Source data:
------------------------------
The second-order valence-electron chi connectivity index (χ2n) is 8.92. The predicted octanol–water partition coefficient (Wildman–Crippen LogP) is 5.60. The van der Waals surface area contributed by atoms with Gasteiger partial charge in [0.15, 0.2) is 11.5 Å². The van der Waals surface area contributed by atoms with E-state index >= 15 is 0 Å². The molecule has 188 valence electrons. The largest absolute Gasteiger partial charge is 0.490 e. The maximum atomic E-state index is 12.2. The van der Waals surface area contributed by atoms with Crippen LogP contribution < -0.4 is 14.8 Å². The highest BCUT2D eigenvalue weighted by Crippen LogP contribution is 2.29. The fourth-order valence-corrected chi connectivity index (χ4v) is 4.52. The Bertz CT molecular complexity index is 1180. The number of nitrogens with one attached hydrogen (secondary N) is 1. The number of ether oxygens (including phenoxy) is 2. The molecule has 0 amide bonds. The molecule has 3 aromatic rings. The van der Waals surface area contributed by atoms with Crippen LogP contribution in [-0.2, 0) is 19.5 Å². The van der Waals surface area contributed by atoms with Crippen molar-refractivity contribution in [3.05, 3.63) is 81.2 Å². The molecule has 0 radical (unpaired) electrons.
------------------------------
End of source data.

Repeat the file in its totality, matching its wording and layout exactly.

The second-order valence-electron chi connectivity index (χ2n) is 8.92. The predicted octanol–water partition coefficient (Wildman–Crippen LogP) is 5.60. The van der Waals surface area contributed by atoms with Gasteiger partial charge in [0.15, 0.2) is 11.5 Å². The van der Waals surface area contributed by atoms with E-state index >= 15 is 0 Å². The molecule has 188 valence electrons. The largest absolute Gasteiger partial charge is 0.490 e. The maximum atomic E-state index is 12.2. The van der Waals surface area contributed by atoms with Crippen LogP contribution < -0.4 is 14.8 Å². The highest BCUT2D eigenvalue weighted by Crippen LogP contribution is 2.29. The fourth-order valence-corrected chi connectivity index (χ4v) is 4.52. The Bertz CT molecular complexity index is 1180. The number of nitrogens with one attached hydrogen (secondary N) is 1. The number of ether oxygens (including phenoxy) is 2. The molecule has 0 amide bonds. The molecule has 3 aromatic rings. The van der Waals surface area contributed by atoms with Crippen LogP contribution in [-0.2, 0) is 19.5 Å². The van der Waals surface area contributed by atoms with Crippen molar-refractivity contribution in [3.05, 3.63) is 81.2 Å². The molecule has 0 radical (unpaired) electrons.